24. It would be interesting if you tracked the data to the solar cycles during the same time frame. The last solar cycle and the next solar cycles are estimated to be the longest in over 150 years. How do the longer solar cycles effect our weather in Seattle area.

    Does a relationship exist between spotless days (number days without sunspots) and cool springs? Perhaps a time delay in months or years to see the relationship. It would be interesting to show a chart with spotless days on an annual basis with the data in your chart above.

    From the chart “Top 25 of years with most number of spotless days since 1849” 2007, 2008 and 2009 are in the top 25 for spotless days. 2008 and 2009 are ranked 4th and 5th and 2007 is ranked 20th. A spotless day is the number of days the sun does not have sunspots.

    My observation from reviewing the potential correlation between spotless days and the low number of days above 55 F in the NW.

    Based on reviewing the spotless days chart (see link below) and the number of days greater than 55F over the 1948 to 2011 time frame, the probability of a cool spring 1 to 3 years after a a 160 or more spotless days in a given year appears to be high. Since 1993 the trend shows cooling.

    What is the duration of cooling that you would expect with 3 years of near record spotless days from the sun?

    1954: 9th, est from chart 246 spotless days/1955 days greater than 55 F= 4 (1 year delay)
    1996: 19th, est from chart 170 spotless days/1997 days greater than 55 F= 15 and next 3 years a drop in trend.
    2007: 20th, est from chart 263 spotless days/2008 days greater than 5 F=11
    2008: 4th, est from chart 261 spotless days/2009 days greater than 5 F=11
    2009: 5th, est from chart 165 spotless days/2010 days greater than 55 F=26, 2011 days greater than 55 F= 2 (2 year delay?)

    It would be interesting if you tracked the data to the solar cycles during the sametime frame. The last solar cycle and the next solar cycles are estimated to be the longest in over 150 years. How do the longer solar cycles effect our weather in seattle area.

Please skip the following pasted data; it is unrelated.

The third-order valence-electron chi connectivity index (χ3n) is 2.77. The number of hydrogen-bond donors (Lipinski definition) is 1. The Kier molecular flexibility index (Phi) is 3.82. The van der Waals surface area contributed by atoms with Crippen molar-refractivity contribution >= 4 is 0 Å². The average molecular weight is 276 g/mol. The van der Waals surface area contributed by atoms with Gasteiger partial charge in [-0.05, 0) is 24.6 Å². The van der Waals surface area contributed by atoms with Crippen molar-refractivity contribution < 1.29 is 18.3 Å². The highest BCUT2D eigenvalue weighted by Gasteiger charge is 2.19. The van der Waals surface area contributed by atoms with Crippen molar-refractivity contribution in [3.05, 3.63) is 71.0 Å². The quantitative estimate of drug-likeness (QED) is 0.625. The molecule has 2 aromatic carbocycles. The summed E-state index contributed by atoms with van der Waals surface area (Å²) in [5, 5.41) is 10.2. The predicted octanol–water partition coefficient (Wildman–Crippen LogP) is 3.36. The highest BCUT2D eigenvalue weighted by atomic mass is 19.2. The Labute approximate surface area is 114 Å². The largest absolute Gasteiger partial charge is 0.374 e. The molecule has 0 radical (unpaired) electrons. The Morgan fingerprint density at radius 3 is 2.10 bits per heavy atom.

Does a relationship exist between spotless days (number days without sunspots) and cool springs? Perhaps a time delay in months or years to see the relationship.It would be interesting to show a chart with spotless days on an annual basis with the data in your chart above. Note that in 1954

    Note chart with Top 25 of years with most number of spotless days since 1849. http://hypsithermal.wordpress.com/2008/09/07/update-to-solaemons-spotless-days-page/


  25. Cliff, Do you plan to do some research on the relationship between spotless days and weather locally?

  26. Kleiber,
    No..the whole thing is pretty far fetched and really doesn't make any sense. Sunspots have returned now and have been back for a while. There is no reason to expect the lack of sunspots three years ago to affect the weather in one part of the country...us. The web page you cited is from some nutty anti-global warming site....cliff

  27. Hi Cliff,

    As a 'just-for-grin' exercise, I plotted the cloud coverage for part of the same period that your Spring Fever chart covers. I only had access to publicly available data, which covered the period from 1973-2000.

    The data for each year measures the daily average cloud cover only for the days between 2/1 - 4/15.

    There seems to be a correlation between a sharp increase in cloud cover and a sharp decrease in the number of 55F days around 1996-97.

    Wonder why the sudden surge in clouds? Is this a long term cyclical event that exceeds La Nina / El Nino cycles in duration?


  28. Did you happen to test your findings for robustness? I'm curious as to how the graph would change if you lowered or raised the cutoff by 10-15 degrees. I ask because making continuous variables discrete sometimes gives weird (for lack of a better term) results.

  29. Cliff, General theory check out NOAA. Low solar activity over years results in cooling on our planet.

    Please note that the current prediction from NOAA for cycle 24 for the next sunspot cycle maximum gives a smoothed sunspot number maximum of about 62 in July of 2013. We are currently over two years into Cycle 24. The predicted size would make this the smallest sunspot cycle in nearly 200 years.

    How does this effect our global temperature is the real question?


    The key here is to not evaluate data in days or months but years and decades.

    Sunspot cycles over the last century. The blue curve shows the cyclic variation in the number of sunspots. Red bars show the cumulative number of sunspot-less days. The minimum of sunspot cycle 23 was the longest in the space age with the largest number of spotless days. Credit: Dibyendu Nandi et al.
    Thoory behind missing sunspots (NOAA)


Please make sure your comments are civil. Name calling and personal attacks are not appropriate.